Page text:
I chose the F30 because, based on what I read, it was superior photographically over most small cameras out there. It met my original criteria of a pocket camera, but it also has the potential of being a better U/W camera than what I have (Oly C4000). So, I was going to buy a $200-$300 camera anyway and for just $140 more I get another underwater option that can also take movies underwater.

 

I doubt if I'll ever house my D50. Just too expensive and bulky for me and how I use it.

 

Anyway, that was my rationale.

Edited by chris_l

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Whatever you get, make sure it has an optical view finder. In very bright sun light the digital viewing screen becomes very hard to use. We had an Olympus, but traded it it for a Canon SD 700IS. Great camera with spot on color. We got the camera and a Canon housing for ~$500. This is our back up U/W rig!

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Sarah and I used the SD700IS in the Canon housing in Zanzibar. We didn't bring an external strobe.

 

Working within the camera's bounds we were able to get decent photos of subjects from silver dollar sized up to about the size of a loaf of bread.

 

A wide angle lens really would have come in handy as would an external strobe. If you dial in -1 or -1.5 exposure compensation, the "manual" program mode of the camera at ISO100 does a pretty good job.

 

Cheers

James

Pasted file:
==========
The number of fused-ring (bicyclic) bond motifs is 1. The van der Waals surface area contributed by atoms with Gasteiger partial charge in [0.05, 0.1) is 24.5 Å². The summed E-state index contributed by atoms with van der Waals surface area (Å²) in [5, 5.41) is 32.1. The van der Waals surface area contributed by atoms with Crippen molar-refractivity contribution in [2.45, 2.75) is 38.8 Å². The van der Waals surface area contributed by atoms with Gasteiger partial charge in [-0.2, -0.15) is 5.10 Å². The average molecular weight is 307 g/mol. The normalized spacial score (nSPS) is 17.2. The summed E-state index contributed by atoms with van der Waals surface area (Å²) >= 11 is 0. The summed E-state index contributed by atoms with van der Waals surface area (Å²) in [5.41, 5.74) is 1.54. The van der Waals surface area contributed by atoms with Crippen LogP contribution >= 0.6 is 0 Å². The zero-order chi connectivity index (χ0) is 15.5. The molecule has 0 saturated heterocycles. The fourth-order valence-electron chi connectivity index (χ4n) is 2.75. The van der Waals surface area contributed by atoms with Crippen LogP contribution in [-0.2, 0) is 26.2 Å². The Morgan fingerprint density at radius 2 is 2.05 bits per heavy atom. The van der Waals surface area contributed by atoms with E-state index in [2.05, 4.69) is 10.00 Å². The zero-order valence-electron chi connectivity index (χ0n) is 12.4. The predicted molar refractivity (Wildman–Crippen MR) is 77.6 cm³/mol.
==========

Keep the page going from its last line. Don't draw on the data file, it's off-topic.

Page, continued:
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Woohoo, that's shat I ended up getting. I just ordered it. I was really really torn between the fujifilm f30 and the sd700IS . . . the fuji seems so much sharper in dpreview's comparison shots (holy moly, a LOT sharper), but I was concerned that the camera seemed to be overcooking the contrast a bit in bright light. In fact the stronger contrast curve applied in camera might be responsible for some of the perceived sharpness, I'm not sure.

 

If used primarily for UW stills, I prpobably would have gone with the f30 for it's amazing noiselessness and semi-manual controls. Since I plan to use it primarily in sunny conditions on land, however, for no-fuss snapshots, the canon won out because of its longer zoom and more control over the jpg algorythm (although admittedly not much control).

 

If I do use it underwater (haven't decided whether to get the housing before heading off to indo), it will be for video most likely, rather than stills, and the IS will be key there. Im almost afraid to compare the video with my little S1 IS that I usually use for video - this newer camera is probably much better. But we'll see.

 

Either camera is probably just fine - thanks for everybody's input!

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I use the Vivid jpeg setting.

 

Cheers

James

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Kewl, I'll try that too. :-) New toy! Can't wait.

 

In researching this, I learned two new technques to combat camera shake when handheld that I never even thought of before. 1 was to shoot on continuous mode - the example soomeone showed on dpreview showed like 5 shots of the same scene, and some were really bad, but one was perfectly sharp. Guess the action of pushing down on the shutter and releasing the shutter causes enough shake to be a problem, but the shots where the shutter is just held down in betweeen were pretty good. 2. The second was to put the camera on 2 second delay. Same general logic. Totally OT, but I thought I'd pass it on anyway, as I never would have thought of it, since I'm used to the dslr and a tripod with cable release. :-)

 

I use the Vivid jpeg setting.

 

Cheers

James